The American women put on a show of defiance and strength in the face of the big favourites at the UCI elite women's road race championship, storming into Florence on the front of the peloton and hammering into the five 16km circuits. Even eventual winner Marianne Vos noted the display put on by the stars and stripes squad, but ultimately the team needed one more rider in the finale to have a chance.
Evelyn Stevens finished fifth after putting in two last-lap attacks despite being isolated in a group which contained three top-notch Italians: Tatiana Guderzo, Elisa Longo Borghini and bronze medalist Rosella Ratto - two Dutch riders Vos and Anna van der Breggen, and eventual silver medalist Sweden's Emma Johansson.
"It was hard. I was outnumbered," Stevens told Cyclingnews. "The Americans did a great job - Jade [Wilcoxson] and Carmen [Small] did brilliantly bringing us into the circuits and we set pace.
"Once I was outnumbered, I was trying to cover what I needed to and be smart," Stevens said, adding that after attacking on the steep climb with 5km to go, her legs cramped.
"I can't make excuses, that's just your body failing. On the long climb I was feeling it, then I went on that steep climb and it was just ... I've never cramped in my whole life."
Stevens regretted the absence of Mara Abbott, who climbed brilliantly in the Giro Donne this year en route to her overall victory, but was left behind on the second to last lap.
"You can't always have a great day. It's hard to time [form for] one days. I've definitely had days that didn't go as I wanted them to. That's bike racing. you can have a plan, but shit happens."
On how to beat Marianne Vos, who has dominated the women's peloton with such veracity in recent years that it was nearly a sure bet that she would win today, Stevens said, "She's human ... She makes you finish the season and go home and train harder, because you know ... I don't think anyone's game is up [to her level], and [you ask yourself] what do we have to do to get to that level? She's raising the bar for women's cycling. That was an exciting bike race. There was never a dull moment.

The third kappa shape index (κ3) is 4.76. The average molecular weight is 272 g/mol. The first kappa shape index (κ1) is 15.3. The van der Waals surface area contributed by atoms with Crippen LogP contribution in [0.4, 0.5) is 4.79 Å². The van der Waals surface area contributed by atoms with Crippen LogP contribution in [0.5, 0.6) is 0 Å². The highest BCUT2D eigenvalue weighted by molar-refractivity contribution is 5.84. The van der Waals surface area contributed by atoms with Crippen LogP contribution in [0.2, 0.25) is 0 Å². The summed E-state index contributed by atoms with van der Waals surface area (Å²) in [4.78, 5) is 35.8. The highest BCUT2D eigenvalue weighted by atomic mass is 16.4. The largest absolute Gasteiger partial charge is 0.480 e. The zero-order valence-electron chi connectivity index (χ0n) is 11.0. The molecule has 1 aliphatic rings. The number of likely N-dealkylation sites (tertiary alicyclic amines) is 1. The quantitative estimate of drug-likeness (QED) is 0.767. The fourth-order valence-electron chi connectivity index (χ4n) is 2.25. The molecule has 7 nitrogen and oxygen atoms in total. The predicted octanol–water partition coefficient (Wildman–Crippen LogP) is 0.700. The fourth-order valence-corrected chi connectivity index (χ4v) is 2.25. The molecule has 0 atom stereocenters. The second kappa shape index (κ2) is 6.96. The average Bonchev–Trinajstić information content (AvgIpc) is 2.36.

"It's disappointing, the US hasn't won a medal in years and I think this course was the one we could have done it on."
Laura Weislo has been with Cyclingnews since 2006 after making a switch from a career in science. As Deputy Editor, she coordinates coverage for North American events and global news. A swimmer in her younger days, Laura made the change to cycling later in life, but was immediately swept up by a huge passion for the sport. Riding for fitness quickly gave way to the competitive urge, and a decade of racing later she can look back on a number of high profile races and say with confidence, "I started". While her racing days are over for the most part, she continues to dabble in cyclo-cross and competing against fellow pathletes on the greenways of Raleigh, North Carolina.
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